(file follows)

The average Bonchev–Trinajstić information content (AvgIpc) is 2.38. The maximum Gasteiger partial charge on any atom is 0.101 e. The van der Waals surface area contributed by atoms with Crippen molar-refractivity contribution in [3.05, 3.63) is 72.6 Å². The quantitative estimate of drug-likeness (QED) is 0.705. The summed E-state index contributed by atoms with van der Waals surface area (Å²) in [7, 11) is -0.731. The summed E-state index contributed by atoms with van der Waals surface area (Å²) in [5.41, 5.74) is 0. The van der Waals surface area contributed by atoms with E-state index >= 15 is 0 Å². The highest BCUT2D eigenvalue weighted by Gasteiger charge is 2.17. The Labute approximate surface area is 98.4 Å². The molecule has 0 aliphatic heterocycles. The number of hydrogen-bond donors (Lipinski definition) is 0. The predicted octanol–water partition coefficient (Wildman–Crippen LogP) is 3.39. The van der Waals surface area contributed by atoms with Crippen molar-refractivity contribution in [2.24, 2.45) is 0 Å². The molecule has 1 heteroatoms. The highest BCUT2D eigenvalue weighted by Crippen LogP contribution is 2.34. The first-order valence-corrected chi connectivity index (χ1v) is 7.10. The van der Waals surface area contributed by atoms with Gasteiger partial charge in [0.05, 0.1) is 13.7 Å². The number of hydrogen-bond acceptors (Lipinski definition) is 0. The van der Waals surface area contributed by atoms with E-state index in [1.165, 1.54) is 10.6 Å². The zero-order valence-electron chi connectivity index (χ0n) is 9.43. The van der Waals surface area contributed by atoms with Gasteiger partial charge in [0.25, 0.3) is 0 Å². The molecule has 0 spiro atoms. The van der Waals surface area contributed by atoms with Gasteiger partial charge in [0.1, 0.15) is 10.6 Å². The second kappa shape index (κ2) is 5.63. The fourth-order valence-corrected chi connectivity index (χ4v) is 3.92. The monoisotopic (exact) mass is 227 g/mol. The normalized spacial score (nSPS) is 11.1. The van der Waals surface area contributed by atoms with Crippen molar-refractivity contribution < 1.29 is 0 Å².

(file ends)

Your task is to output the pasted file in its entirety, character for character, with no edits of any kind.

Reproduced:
The average Bonchev–Trinajstić information content (AvgIpc) is 2.38. The maximum Gasteiger partial charge on any atom is 0.101 e. The van der Waals surface area contributed by atoms with Crippen molar-refractivity contribution in [3.05, 3.63) is 72.6 Å². The quantitative estimate of drug-likeness (QED) is 0.705. The summed E-state index contributed by atoms with van der Waals surface area (Å²) in [7, 11) is -0.731. The summed E-state index contributed by atoms with van der Waals surface area (Å²) in [5.41, 5.74) is 0. The van der Waals surface area contributed by atoms with E-state index >= 15 is 0 Å². The highest BCUT2D eigenvalue weighted by Gasteiger charge is 2.17. The Labute approximate surface area is 98.4 Å². The molecule has 0 aliphatic heterocycles. The number of hydrogen-bond donors (Lipinski definition) is 0. The predicted octanol–water partition coefficient (Wildman–Crippen LogP) is 3.39. The van der Waals surface area contributed by atoms with Crippen molar-refractivity contribution in [2.24, 2.45) is 0 Å². The molecule has 1 heteroatoms. The highest BCUT2D eigenvalue weighted by Crippen LogP contribution is 2.34. The first-order valence-corrected chi connectivity index (χ1v) is 7.10. The van der Waals surface area contributed by atoms with Gasteiger partial charge in [0.05, 0.1) is 13.7 Å². The number of hydrogen-bond acceptors (Lipinski definition) is 0. The van der Waals surface area contributed by atoms with E-state index in [1.165, 1.54) is 10.6 Å². The zero-order valence-electron chi connectivity index (χ0n) is 9.43. The van der Waals surface area contributed by atoms with Gasteiger partial charge in [0.25, 0.3) is 0 Å². The molecule has 0 spiro atoms. The van der Waals surface area contributed by atoms with Gasteiger partial charge in [0.1, 0.15) is 10.6 Å². The second kappa shape index (κ2) is 5.63. The fourth-order valence-corrected chi connectivity index (χ4v) is 3.92. The monoisotopic (exact) mass is 227 g/mol. The normalized spacial score (nSPS) is 11.1. The van der Waals surface area contributed by atoms with Crippen molar-refractivity contribution < 1.29 is 0 Å².